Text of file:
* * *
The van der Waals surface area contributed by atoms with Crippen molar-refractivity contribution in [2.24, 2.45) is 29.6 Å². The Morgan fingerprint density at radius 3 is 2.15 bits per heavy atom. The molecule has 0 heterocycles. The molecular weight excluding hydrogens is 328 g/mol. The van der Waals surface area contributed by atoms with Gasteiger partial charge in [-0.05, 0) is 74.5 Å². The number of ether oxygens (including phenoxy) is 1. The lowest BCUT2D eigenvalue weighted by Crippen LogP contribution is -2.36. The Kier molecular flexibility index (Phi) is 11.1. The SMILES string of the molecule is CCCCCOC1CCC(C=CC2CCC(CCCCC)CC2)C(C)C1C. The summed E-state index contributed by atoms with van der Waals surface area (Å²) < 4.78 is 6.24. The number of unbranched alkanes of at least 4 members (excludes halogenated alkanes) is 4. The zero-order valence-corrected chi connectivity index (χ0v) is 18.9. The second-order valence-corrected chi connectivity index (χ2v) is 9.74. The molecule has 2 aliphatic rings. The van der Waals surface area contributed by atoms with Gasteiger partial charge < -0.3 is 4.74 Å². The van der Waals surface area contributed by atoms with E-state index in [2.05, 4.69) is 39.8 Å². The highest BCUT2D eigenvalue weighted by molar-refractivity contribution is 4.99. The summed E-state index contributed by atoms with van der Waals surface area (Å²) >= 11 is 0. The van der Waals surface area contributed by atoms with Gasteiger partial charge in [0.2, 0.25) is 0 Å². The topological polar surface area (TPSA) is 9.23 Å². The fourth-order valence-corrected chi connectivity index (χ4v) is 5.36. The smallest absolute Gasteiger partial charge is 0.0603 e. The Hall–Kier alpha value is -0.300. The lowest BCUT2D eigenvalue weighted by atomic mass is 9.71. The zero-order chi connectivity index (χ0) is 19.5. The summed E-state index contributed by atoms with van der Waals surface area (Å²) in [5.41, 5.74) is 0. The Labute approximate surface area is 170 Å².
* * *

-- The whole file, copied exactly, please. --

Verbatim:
The van der Waals surface area contributed by atoms with Crippen molar-refractivity contribution in [2.24, 2.45) is 29.6 Å². The Morgan fingerprint density at radius 3 is 2.15 bits per heavy atom. The molecule has 0 heterocycles. The molecular weight excluding hydrogens is 328 g/mol. The van der Waals surface area contributed by atoms with Gasteiger partial charge in [-0.05, 0) is 74.5 Å². The number of ether oxygens (including phenoxy) is 1. The lowest BCUT2D eigenvalue weighted by Crippen LogP contribution is -2.36. The Kier molecular flexibility index (Phi) is 11.1. The SMILES string of the molecule is CCCCCOC1CCC(C=CC2CCC(CCCCC)CC2)C(C)C1C. The summed E-state index contributed by atoms with van der Waals surface area (Å²) < 4.78 is 6.24. The number of unbranched alkanes of at least 4 members (excludes halogenated alkanes) is 4. The zero-order valence-corrected chi connectivity index (χ0v) is 18.9. The second-order valence-corrected chi connectivity index (χ2v) is 9.74. The molecule has 2 aliphatic rings. The van der Waals surface area contributed by atoms with Gasteiger partial charge < -0.3 is 4.74 Å². The van der Waals surface area contributed by atoms with E-state index in [2.05, 4.69) is 39.8 Å². The highest BCUT2D eigenvalue weighted by molar-refractivity contribution is 4.99. The summed E-state index contributed by atoms with van der Waals surface area (Å²) >= 11 is 0. The van der Waals surface area contributed by atoms with Gasteiger partial charge in [0.2, 0.25) is 0 Å². The topological polar surface area (TPSA) is 9.23 Å². The fourth-order valence-corrected chi connectivity index (χ4v) is 5.36. The smallest absolute Gasteiger partial charge is 0.0603 e. The Hall–Kier alpha value is -0.300. The lowest BCUT2D eigenvalue weighted by atomic mass is 9.71. The zero-order chi connectivity index (χ0) is 19.5. The summed E-state index contributed by atoms with van der Waals surface area (Å²) in [5.41, 5.74) is 0. The Labute approximate surface area is 170 Å².